Roger Oriol

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How to build a basic RAG app

12 minute read
Artificial Intelligence


The dawn of Generative AI makes possible new kinds of capabilities for the applications we build. LLMs can answer the user’s questions with an incredible skill. So, why not use them as part of our systems. If the user needs help getting around the app, we can put a chat function where the LLM will answer all the user’s questions. If our app has blog posts explaining important concepts, instead of making the user read all of them to get the knowledge it needs, it could just ask and get an immediate response.

Why RAG?

We decide to integrate a LLM into our app to bring these features to our users. However, we soon find that the model can’t answer the user’s questions. It doesn’t have any information about our application! If the information needed to answer is not in the LLM’s training data, it can’t answer. Even worse, if it doesn’t know the answer, it might hallucinate a completely wrong fact! This is bad, so how do we fix this? LLMs with the Transformer architecture have shown great in-context learning capabilities. So, we just have to pass all the facts that it needs in the prompt, together with the question! Uh oh, it will definitely be expensive to stuff all the data in every prompt. So, how do we do it?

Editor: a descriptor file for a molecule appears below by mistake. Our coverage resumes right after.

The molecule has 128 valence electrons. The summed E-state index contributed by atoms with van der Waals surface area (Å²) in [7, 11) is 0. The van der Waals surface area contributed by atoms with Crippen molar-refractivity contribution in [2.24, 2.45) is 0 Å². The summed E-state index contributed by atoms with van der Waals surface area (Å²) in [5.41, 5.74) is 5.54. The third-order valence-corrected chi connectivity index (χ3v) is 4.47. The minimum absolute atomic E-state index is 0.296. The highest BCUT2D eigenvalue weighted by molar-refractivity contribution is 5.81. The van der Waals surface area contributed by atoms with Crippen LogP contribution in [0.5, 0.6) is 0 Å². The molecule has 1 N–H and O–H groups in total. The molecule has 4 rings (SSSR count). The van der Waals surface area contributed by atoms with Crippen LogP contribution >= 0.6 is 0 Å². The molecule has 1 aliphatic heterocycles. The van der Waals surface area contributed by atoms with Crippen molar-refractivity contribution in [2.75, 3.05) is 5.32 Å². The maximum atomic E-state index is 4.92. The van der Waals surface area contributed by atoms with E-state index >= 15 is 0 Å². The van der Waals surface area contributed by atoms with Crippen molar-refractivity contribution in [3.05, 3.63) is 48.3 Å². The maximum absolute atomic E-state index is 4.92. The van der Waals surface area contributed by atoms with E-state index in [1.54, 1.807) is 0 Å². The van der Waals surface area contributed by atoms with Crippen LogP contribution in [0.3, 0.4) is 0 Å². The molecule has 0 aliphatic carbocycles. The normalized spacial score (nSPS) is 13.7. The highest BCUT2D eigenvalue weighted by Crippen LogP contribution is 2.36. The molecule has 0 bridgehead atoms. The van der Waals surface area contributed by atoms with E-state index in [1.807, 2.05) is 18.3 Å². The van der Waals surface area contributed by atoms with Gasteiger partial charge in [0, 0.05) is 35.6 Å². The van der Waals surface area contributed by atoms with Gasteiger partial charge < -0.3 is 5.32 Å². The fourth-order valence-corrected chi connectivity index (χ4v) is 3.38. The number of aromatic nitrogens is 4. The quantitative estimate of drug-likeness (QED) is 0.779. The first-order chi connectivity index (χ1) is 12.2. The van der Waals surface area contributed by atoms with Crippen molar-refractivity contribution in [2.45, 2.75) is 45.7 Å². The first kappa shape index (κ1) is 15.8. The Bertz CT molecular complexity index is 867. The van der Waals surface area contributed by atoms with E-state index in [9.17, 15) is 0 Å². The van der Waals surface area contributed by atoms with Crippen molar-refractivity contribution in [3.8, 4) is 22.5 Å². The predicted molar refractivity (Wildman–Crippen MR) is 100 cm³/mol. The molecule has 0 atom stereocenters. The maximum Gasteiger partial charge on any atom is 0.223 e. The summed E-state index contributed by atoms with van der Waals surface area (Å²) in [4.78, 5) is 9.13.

What is RAG?

RAG stands for Retrieval Augmented Generation. RAG was born together with Transformers. Initially, it was used to augment the pre-training data of LLMs with additional facts. Once Transformers’ in-context learning capabilities became obvious, it became a common practice also during inference, to augment the prompt.

A basic RAG pipeline consists of three steps: indexing, retrieval and generation. All the information that the LLM needs to answer is indexed in a vector database. When the user asks a question, we can retrieve the relevant parts of the information from that vector database. Finally, together with just the relevant information and the user’s question, we can prompt the LLM to give an answer based on the information we give it as a context. Let’s look in more detail how to achieve this.


First, we extract the information that the model needs from wherever it is. Generative models work with plain text (some models can also work with images or other formats, which can also be indexed, but this is a topic for another time). If the information is already in plain text, we are in luck. But it might also be in PDF documents, Word documents, Excel, Markdown, etc. We must convert this data to plain text and clean it so it can be usable for the model.

Indexing process